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Zinser Bullseye 123 Primer over Oil Based Paint

Zinser Bullseye 123 Primer over Oil Based Paint

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  #1  
Old 10-13-19, 06:39 PM
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Zinser Bullseye 123 Primer over Oil Based Paint

Is Bullseye 123 any good for priming old oil base doors and frames? So far I have sprayed half of our interior doors with it and top coated them with SW Pro-Classic, but I have only half finished their frames, which are being brushed.

Have I screwed up? Neither the primer coats nor the top coats are bubbling, but when I sand down a flaw in the frame it is pretty easy to go through to the old paint. But the primer coat is less than a week old and I believe it takes 30 days to maximize adhesion.

The folks at a big box store selling Valspar Bonding Primer tell me that nothing but a bonding primer will do. Of course one of them also said that the Valspar Bonding Primer will ruin a sprayer the first time you use it, but I notice on line that both the Valspar and big box store representative say you can spray it.

At this point I have half a dozen more doors and frames to do. If a good idea, I will do pick up a bonding primer for them and I will even sand the 123 and SW ProClassic off the frames that are done, but I really don't see the percentage in messing with those finished 6 doors unless their paint job starts to get weird.

Suggestions, please.
 
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Old 10-14-19, 03:43 AM
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I'm not fond of using a latex primer over oil base enamel but Zinnser does claim that 123 will bond over oil enamel so it may be ok. I've always used either an oil base primer or pigmented shellac.

one of them also said that the Valspar Bonding Primer will ruin a sprayer the first time you use it,
While I'm not familiar with that particular primer, I've sprayed a wide range of coatings thru airless pumps over the years including latex, oil base and shellac based coatings. None of them will ruin a sprayer! You do need to clean them with the proper thinner for the coating used.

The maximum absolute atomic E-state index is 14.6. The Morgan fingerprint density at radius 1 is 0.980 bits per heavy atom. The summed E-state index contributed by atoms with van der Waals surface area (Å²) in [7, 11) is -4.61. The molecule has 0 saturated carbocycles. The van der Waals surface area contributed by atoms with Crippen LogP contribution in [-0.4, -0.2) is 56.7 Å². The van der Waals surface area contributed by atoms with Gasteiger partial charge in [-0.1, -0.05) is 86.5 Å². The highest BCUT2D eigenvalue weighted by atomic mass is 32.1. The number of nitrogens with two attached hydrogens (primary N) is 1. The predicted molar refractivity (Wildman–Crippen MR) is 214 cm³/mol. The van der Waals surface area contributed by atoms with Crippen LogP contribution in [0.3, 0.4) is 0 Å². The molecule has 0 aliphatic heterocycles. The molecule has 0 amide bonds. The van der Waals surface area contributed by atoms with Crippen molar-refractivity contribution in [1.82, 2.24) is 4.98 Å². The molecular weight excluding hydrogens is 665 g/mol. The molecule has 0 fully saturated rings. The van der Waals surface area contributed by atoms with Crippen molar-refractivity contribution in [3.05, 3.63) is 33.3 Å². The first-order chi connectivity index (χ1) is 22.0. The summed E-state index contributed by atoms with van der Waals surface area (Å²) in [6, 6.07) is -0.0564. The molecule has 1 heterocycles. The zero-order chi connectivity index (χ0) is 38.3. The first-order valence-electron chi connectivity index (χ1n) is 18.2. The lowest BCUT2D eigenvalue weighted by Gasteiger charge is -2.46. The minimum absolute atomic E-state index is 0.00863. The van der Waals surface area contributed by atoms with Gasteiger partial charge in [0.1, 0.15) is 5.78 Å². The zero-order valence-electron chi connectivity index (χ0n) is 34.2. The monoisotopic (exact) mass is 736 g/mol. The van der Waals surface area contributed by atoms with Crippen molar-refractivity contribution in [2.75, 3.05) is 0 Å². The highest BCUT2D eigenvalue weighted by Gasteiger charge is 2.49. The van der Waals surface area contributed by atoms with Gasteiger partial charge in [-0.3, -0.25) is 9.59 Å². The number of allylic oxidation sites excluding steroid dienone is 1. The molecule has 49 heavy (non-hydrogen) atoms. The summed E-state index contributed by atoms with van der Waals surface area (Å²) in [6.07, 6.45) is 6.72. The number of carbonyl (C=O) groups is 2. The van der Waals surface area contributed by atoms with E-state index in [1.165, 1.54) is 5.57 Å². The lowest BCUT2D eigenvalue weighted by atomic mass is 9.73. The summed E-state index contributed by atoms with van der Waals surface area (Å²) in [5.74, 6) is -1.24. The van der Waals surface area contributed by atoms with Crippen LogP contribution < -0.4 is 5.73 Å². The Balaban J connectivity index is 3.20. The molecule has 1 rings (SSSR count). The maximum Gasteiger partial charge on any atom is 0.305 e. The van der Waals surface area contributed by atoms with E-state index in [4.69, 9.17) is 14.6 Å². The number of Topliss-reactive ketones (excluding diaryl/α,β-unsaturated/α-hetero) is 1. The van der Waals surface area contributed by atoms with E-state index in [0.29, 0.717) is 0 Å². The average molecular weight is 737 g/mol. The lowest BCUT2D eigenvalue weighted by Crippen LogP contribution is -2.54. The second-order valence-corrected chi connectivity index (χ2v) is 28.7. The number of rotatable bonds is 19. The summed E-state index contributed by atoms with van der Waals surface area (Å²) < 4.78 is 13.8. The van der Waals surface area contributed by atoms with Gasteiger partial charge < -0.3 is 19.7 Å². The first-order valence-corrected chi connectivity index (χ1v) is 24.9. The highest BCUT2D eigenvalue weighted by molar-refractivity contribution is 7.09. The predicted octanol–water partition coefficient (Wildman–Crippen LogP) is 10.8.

#3  
Old 10-14-19, 02:43 PM
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I am not sure, but think the 123 would work fine, if the preparation I did was better. In a few spots, when going to lightly sand between top coats with 320, the top coat and the primer comes off very easily. But in most places it is a chore to sand the top coat and 123 down. I guess the problem is in too many spots the adhesion between the old glossy oil base and the latex 123 primer is just too tentative.

I started to sand everything off the frame in preparation of a bonding primer, and it is a lot of work. I am wondering if I can get away with sanding down the entire suffer in prep of a final top coat, but spot painting any places where the primer and top coat easily comes off. Being extra careful to rough them up with sanding before primering.

Bad idea?

I wondered about what the guy at the Big Box store said about the Valspar Bonding Primer ruining a sprayer. Specifically, I wondered if he knew what he was talking about. Even the Valspar Q&A site says it can be sprayed.
 
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Old 10-14-19, 03:39 PM
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Bullseye 123 is pretty decent primer and bonds well to a lot of surfaces including tile... But if you want the best adhesion you should wait about 7 days before painting it. It takes longer to cure on surfaces like tile or oil paint because it can only dry to one side... Outward. If you try to scratch it off after 7 days the bond is way better.
 
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Old 10-14-19, 06:47 PM
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Thanks XSleeper. I went to the SW store and talked with the manager about the Bullseye 123, which I had gotten elsewhere. As for the work painted to date, he explained how to finish it. I asked if I should be using a "bonding" primer for the remaining several doors and frames and he could have sold me some expensive primer, but he said just to use the 123 but be a bit more careful to rough the old paint with paper and to use a deglosser.

The door jambs with which I had some problems were indeed topcoated only three days after being primed and that would partially explain the poor adhesion in a few spots. Fortunately, I only had time to prime the other three jambs so far worked on, before I had to take a short trip. I will leave them alone until a week past priming them.
 
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Old 10-15-19, 05:41 PM
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Since it seems Bullseye 123 is a pretty good product and I noted it took some effort to sand it and the one coat of SW Pro-Classic down to the old oil paint, I elected to simply give everything a light sanding and apply another coat of Bullseye. As for the jambs so far only painted with a single coat of Bullseye, they are getting a second coat. I will let everything cure for a week before top coating.

I am guessing that the spots where the top coat and primer coat came off very easily may not have been covered with much primer
 
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